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View Poll Results: San Francisco becoming more Influential than Los Angeles?
San Franciso is Becoming more Influential Globally 72 37.89%
Los Angeles is Still more Influential Globally 118 62.11%
Voters: 190. You may not vote on this poll

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Old 08-11-2015, 12:16 PM
 
411 posts, read 584,269 times
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I don't think there's any question--especially today with the second tech boom--that SF has more economic power than LA. LA has quantity; SF has quality. Just look at the per capita GDP and household income numbers

Also consider the city budget thread: Largest city budgets

SF's budget is nearly the same as LA and will likely surpass it in the next 2 years. That tells you something about the tax base of the two cities, even though SF is far smaller

 
Old 08-11-2015, 12:28 PM
 
Location: Baltimore, MD
3,505 posts, read 2,738,979 times
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Quote:
Originally Posted by checkup View Post
I don't think there's any question--especially today with the second tech boom--that SF has more economic power than LA. LA has quantity; SF has quality. Just look at the per capita GDP and household income numbers

Also consider the city budget thread: Largest city budgets

SF's budget is nearly the same as LA and will likely surpass it in the next 2 years. That tells you something about the tax base of the two cities, even though SF is far smaller
City budgets have very little to do with global influence. There's a myriad of reasons why a city budget is small. According to the OPs list (with no verifiable links provided), Portland has a bigger budget than Boston. Is more Portland more influential than Boston? Lol. D.C.s budget is bigger than both San Francisco and Los Angeles. Is D.C. the number two city in this country?

Even with the tech boom, there is very much a question of which California city is top dog economically. I'll give you it is a battle of quantity vs quality, but one that L.A. hasn't lost yet. And I'll take the opinions of reputable academics and think tanks over the incredibly biased postings of a Bay Area homer. In the year 2015, Los Angeles > San Francisco.
 
Old 08-11-2015, 12:56 PM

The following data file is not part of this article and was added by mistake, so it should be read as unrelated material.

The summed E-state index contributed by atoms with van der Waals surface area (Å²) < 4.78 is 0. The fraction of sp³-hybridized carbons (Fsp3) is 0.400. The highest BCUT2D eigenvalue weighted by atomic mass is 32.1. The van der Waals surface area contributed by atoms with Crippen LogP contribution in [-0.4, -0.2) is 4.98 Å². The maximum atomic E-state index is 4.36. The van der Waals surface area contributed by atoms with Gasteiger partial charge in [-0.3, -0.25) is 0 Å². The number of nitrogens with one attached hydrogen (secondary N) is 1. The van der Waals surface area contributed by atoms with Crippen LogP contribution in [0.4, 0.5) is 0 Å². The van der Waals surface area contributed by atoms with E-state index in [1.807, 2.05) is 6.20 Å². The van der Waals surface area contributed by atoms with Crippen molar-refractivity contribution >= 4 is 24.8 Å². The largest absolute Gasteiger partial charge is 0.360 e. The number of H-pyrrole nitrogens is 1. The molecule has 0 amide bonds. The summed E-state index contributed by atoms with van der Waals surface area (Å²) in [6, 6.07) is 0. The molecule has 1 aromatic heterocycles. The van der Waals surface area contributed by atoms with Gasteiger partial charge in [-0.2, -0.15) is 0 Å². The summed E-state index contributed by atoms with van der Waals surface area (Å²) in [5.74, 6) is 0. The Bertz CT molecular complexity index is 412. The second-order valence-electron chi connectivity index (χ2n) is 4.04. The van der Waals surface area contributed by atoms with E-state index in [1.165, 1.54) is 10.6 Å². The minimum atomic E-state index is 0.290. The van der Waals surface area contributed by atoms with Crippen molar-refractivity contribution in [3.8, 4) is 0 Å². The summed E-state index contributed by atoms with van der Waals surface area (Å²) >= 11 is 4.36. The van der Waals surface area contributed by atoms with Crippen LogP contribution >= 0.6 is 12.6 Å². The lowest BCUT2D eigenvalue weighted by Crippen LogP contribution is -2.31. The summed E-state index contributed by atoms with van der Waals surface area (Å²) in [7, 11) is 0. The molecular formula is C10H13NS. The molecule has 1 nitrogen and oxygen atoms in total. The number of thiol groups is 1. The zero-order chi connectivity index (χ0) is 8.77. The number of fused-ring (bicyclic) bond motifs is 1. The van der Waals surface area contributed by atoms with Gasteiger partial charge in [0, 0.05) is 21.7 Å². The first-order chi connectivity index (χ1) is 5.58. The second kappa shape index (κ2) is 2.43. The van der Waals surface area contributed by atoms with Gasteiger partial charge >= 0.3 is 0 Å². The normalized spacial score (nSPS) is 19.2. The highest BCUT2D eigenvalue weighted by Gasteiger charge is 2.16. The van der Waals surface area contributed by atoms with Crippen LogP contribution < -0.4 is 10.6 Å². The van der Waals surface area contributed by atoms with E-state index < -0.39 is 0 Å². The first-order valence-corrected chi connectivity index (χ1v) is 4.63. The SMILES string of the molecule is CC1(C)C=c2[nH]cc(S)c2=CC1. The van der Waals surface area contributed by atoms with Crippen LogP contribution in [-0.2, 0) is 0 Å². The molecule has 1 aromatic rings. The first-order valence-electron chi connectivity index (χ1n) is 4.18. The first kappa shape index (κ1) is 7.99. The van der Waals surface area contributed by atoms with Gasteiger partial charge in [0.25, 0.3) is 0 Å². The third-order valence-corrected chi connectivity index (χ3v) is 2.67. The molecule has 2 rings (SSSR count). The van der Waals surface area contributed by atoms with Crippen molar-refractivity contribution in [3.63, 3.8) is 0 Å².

Location: Downtown LA
1,192 posts, read 1,229,650 times
Reputation: 848
Quote:
Originally Posted by qworldorder View Post
People > corporate headquarters. You're quick to downplay the GaWc ratings as just globally connected firms (when it suits you, of course) yet you overemphasize the presence of corporate headquarters. Corporate HQs, while important, aren't the end all be all of economic influence, and more importantly, overall influence. Otherwise, Bentonville, Arkansas and Omaha, Nebraska are top 10 global cities.

Influence isn't just economic power (though Los Angeles still leads here according to the experts: see academically researched link below). Influence has a lot to due with popularity (hence the obsession on this site over population), demographics, cultural relevance and perception. And I don't see San Francisco over Los Angeles on any of these. Close, but no cigar.

The World
Very interesting ranking. You can see how Silicon Valley punches well above its weight, with San Jose jumping up to #15 in the second version of the ranking when they control for metro size.

Also funny how for all the talk about how LA "punches under its weight" it maintains a rock solid #7 even when metro size is accounted for.
 
Old 08-11-2015, 01:11 PM
 
Location: LoS ScAnDaLoUs KiLLa CaLI
1,227 posts, read 1,120,174 times
Reputation: 1179
No, simply because of the population numbers. Unless the Bay Area (which is what this is really about) suddenly grows by millions and millions of people in the next few decades, it won't happen.

However, I'm also a believer that after a certain population point, the difference between a 20 million metro and 30 million metro becomes almost negligible. Otherwise, Lagos and Cairo would have more cachet than places like London and Paris. The difference between 8 million people and 18 million people is a huge one (IE more than twice the number). That isn't to say the Bay Area is crappy or anything like that, but it's just a realistic consideration.

Once the Bay Area reaches around 10 million people, then the gap mentally will be considerably smaller IMO.

I do think they are a lot closer than people are giving them credit for.
 
Old 08-11-2015, 01:19 PM
 
1,353 posts, read 1,138,841 times
Reputation: 790
Quote:
Originally Posted by Lets Eat Candy View Post
No, simply because of the population numbers. Unless the Bay Area (which is what this is really about) suddenly grows by millions and millions of people in the next few decades, it won't happen.